draft-ietf-mboned-ip-multicast-pm-requirement-00.txt   draft-ietf-mboned-ip-multicast-pm-requirement-01.txt 
Network working group A. Tempia Bonda Network working group A. Tempia Bonda
Internet Draft G. Picciano Internet Draft G. Picciano
Intended status: Informational Telecom Italia Intended status: Informational Telecom Italia
M. Chen M. Chen
L. Zheng L. Zheng
Huawei Technologies Co., Ltd Huawei Technologies Co., Ltd
Expires: July 17, 2011 January 17, 2011 Expires: January 1, 2012 July 1, 2011
Requirements for IP multicast performance monitoring Requirements for IP multicast performance monitoring
draft-ietf-mboned-ip-multicast-pm-requirement-00.txt draft-ietf-mboned-ip-multicast-pm-requirement-01.txt
Abstract
This document describes the requirement for an IP multicast
performance monitoring system for service provider IP multicast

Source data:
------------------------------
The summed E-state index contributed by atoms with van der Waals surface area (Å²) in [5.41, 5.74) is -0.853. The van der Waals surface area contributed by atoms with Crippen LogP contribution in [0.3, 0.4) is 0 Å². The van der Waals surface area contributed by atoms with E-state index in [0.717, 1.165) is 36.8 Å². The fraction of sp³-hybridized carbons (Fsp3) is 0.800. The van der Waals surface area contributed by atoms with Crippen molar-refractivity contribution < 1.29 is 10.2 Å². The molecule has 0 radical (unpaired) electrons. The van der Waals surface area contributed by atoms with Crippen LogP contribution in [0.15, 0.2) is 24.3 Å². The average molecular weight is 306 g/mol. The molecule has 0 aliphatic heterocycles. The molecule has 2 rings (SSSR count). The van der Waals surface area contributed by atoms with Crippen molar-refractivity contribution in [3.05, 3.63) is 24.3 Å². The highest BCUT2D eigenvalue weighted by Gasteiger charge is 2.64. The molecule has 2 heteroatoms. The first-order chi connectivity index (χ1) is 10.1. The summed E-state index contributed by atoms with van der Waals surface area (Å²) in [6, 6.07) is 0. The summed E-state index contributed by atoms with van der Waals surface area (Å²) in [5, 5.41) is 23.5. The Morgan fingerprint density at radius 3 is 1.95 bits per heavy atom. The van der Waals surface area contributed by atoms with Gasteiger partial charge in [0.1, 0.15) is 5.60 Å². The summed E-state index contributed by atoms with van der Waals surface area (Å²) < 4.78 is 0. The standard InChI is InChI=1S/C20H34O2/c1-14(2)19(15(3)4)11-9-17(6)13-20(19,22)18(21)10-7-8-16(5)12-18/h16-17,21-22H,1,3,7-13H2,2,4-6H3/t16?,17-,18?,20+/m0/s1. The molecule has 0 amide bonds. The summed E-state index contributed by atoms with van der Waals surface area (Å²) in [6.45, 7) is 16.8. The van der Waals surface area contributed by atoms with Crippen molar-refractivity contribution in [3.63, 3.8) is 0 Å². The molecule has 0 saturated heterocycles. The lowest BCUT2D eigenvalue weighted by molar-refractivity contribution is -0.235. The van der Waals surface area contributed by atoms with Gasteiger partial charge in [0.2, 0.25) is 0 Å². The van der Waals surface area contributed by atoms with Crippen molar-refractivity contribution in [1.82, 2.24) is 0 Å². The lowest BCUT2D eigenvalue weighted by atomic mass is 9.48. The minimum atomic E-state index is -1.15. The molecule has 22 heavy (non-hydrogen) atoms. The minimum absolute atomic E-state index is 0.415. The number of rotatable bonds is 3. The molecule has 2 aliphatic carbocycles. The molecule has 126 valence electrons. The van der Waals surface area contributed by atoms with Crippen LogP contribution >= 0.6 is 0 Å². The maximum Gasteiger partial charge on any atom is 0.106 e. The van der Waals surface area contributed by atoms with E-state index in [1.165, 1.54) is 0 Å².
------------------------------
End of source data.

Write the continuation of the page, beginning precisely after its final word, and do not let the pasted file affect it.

networks. This system enables efficient performance monitoring in
Service Providers' production networks and provides diagnostic
information in case of performance degradation or failure.
Status of this Memo Status of this Memo
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Abstract
This document describes the requirement for an IP multicast
performance monitoring system for service provider IP multicast
networks. This system enables efficient performance monitoring in
Service Providers' production networks and provides diagnostic
information in case of performance degradation or failure.
Table of Contents Table of Contents
1. Introduction ................................................ 2 1. Introduction ................................................. 3
2. Conventions used in this document ........................... 4 2. Conventions used in this document ............................ 4
3. Terminologies ............................................... 4 3. Terminologies ................................................ 4